"We have gone more to the south to look for some more wind and we have found it. Now we have to study the next weather files because we are heading straight to the next gate and the strategy is to keep the boat numbers as high as possible. It is not very cold yet, at least not seriously cold; we are quite a bit north because of the new position of the gates. It’s a bit like spring, when you never know what to wear, because if you put on too many clothes you end up too warm when you are doing maneuvers, but if you put on too little you can get very cold.
"The books we will take out when the good weather comes, maybe when we go up the Atlantic again, at the moment there has really been no time. Between maneuvering and the routine maintenance work, when you have a moment you immediately try to rest and get some sleep. The music helps us to unwind: Coldplay, Sabina, U2, Coltrane…
"If you are have too big sails, and a big squall comes in, you can feel insecure because problems can appear quite suddenly, so yes you are scared, you are afraid of breaking and having to give up the game."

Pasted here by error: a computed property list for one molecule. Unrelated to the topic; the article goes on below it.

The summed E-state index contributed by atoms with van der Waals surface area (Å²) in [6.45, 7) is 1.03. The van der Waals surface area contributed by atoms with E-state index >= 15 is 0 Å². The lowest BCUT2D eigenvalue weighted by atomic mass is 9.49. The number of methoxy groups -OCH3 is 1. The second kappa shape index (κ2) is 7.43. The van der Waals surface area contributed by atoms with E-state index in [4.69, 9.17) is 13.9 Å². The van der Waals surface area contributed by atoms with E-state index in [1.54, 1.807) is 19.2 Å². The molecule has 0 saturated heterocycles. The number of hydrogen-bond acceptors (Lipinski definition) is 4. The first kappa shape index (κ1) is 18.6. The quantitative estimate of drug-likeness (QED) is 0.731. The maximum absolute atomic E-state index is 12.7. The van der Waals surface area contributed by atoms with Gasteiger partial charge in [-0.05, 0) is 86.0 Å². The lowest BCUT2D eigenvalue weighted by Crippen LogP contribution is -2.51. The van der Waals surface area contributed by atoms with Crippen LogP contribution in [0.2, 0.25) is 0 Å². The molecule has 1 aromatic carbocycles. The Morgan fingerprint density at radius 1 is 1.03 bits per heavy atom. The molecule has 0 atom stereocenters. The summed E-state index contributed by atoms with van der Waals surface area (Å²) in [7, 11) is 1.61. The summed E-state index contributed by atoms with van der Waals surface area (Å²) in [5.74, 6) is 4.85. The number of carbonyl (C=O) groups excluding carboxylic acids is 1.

On tenth placed FMC, there is an interesting cultural mix, not just between the laconic Breton Ludovic Aglaor, an experienced co-skipper who sailed with Bruno Peyron on the Jules Verne Trophy aboard the Orange 2 maxi-catamaran, and the young Catalan Gérard Marín, but their different sailing culture so far has been from different ends of the spectrum – Aglaor on giant multis and Marín on 6.5m Minis. On the IMOCA Open 60s their cultures, experiences and backgrounds are blending to form a strengthening unit.
While Race HQ in Barcelona basked in warm sunshine, Aglaor was even satisfied to have some typically Breton weather: “We already had a lot of sunshine in the Atlantic, so personally I really looked forward to finding a French Brittany atmosphere once again! The more so because the sun with the depleted ozone layer is not so good: aggressive and a bit dangerous. Three or four days ago I was sailing with a naked torso and in the evening my back was a bit sunburned, and my skin is not particularly sensitive."
Quickest boat this evening is still Hugo Boss, Andy Meiklejohn and Wouter Verbraak, also satisfied this Sunday to have the powerful beast trucking fast on the heels of a proper southern ocean low, the native territory of the Juan Kouyoumdjian design. They are the only boat to have gained on the leaders over the last 24 hours.